The worst part is that the portion was ginormous. It was like 5 parts pasta to 1 part dip. AND WE COULDN’T STOP EATING THE PASTA EVEN WHEN WE FINISHED THE DIP. It was horrible …
September 15, 2008
I know, know, another chocolate chip cookie recipe. There are a million of them and they’re always THE BEST, right? Well, no, they aren’t because these are hands down the best chocolate chip cookies you will ever bake. Period. These are from the New York Times reporter who went in search of the best ways to make chocolate chip cookies and this recipe is the culmination of that. I made these for my coworkers and they were gone in seconds. Everyone loved them and said they were the best they ever had. One of my coworkers even begged me to make her a batch that she wouldn’t have to share with anyone else.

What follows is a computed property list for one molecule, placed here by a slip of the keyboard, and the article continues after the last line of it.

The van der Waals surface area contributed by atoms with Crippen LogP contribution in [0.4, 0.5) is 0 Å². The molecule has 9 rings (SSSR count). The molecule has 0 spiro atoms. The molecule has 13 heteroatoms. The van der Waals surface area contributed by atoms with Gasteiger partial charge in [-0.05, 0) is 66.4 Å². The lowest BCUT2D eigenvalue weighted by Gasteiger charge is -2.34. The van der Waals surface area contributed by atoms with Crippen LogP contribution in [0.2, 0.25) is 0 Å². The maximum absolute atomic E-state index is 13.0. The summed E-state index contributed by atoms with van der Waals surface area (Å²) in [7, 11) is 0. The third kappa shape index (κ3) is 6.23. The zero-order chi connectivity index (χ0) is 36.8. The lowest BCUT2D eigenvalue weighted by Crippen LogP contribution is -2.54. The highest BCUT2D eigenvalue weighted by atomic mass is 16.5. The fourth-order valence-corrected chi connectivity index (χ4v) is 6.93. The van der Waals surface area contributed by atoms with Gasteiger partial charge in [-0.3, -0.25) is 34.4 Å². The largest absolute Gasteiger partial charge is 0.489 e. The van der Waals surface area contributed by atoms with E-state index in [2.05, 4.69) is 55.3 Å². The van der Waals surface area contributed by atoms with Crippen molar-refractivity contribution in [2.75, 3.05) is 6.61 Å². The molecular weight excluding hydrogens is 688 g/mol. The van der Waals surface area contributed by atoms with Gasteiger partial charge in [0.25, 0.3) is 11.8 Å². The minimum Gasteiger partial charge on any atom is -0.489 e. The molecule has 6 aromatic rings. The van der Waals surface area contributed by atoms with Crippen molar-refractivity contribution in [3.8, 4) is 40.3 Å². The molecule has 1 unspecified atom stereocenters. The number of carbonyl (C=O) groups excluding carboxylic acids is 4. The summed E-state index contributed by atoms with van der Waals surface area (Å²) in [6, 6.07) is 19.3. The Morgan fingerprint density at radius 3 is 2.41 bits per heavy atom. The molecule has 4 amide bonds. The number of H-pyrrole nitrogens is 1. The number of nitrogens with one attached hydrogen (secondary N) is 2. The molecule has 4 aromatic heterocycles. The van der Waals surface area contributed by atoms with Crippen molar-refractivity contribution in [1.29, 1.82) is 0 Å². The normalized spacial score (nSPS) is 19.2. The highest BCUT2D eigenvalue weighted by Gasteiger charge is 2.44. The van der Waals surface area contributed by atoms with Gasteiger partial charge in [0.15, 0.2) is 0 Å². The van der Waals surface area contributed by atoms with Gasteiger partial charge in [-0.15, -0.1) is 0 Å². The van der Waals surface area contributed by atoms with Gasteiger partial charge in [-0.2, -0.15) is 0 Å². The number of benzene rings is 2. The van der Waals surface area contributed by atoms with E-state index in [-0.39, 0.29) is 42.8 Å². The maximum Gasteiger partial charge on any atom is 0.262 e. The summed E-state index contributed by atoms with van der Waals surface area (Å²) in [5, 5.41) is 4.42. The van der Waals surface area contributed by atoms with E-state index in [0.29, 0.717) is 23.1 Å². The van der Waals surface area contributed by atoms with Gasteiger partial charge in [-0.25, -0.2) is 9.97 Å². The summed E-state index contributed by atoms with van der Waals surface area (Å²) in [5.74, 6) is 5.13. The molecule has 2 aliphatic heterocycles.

November 11, 2008
Okay, “Pineapple Stuff” is not the actual name of this recipe, it’s technically called Scalloped Pineapple (think scalloped potatoes, not seafood). But I, in my infinite wisdom as a child dubbed this dish Pineapple Stuff and as thus it will be known forever. I guess you can call this Pineapple Casserole as I think that’s a bit more descriptive. This is probably my favorite recipe in the whole wide world and has been since I was a kid. It was my mom’s signature dish, which she served at all the dinner parties and all the pot lucks and which everyone raved about. I’ve made it a million times at this point, but I don’t think mine has ever tasted as good as when she made it. I guess that’s just how it goes, but that certainly doesn’t stop me from making it.
This is not a dessert, it’s a side dish. My mom always served it with ham because it’s the perfect compliment. Since we had turkey for Thanksgiving, we always had ham for Christmas, so besides being my favorite dish, it also reminds …
September 27, 2012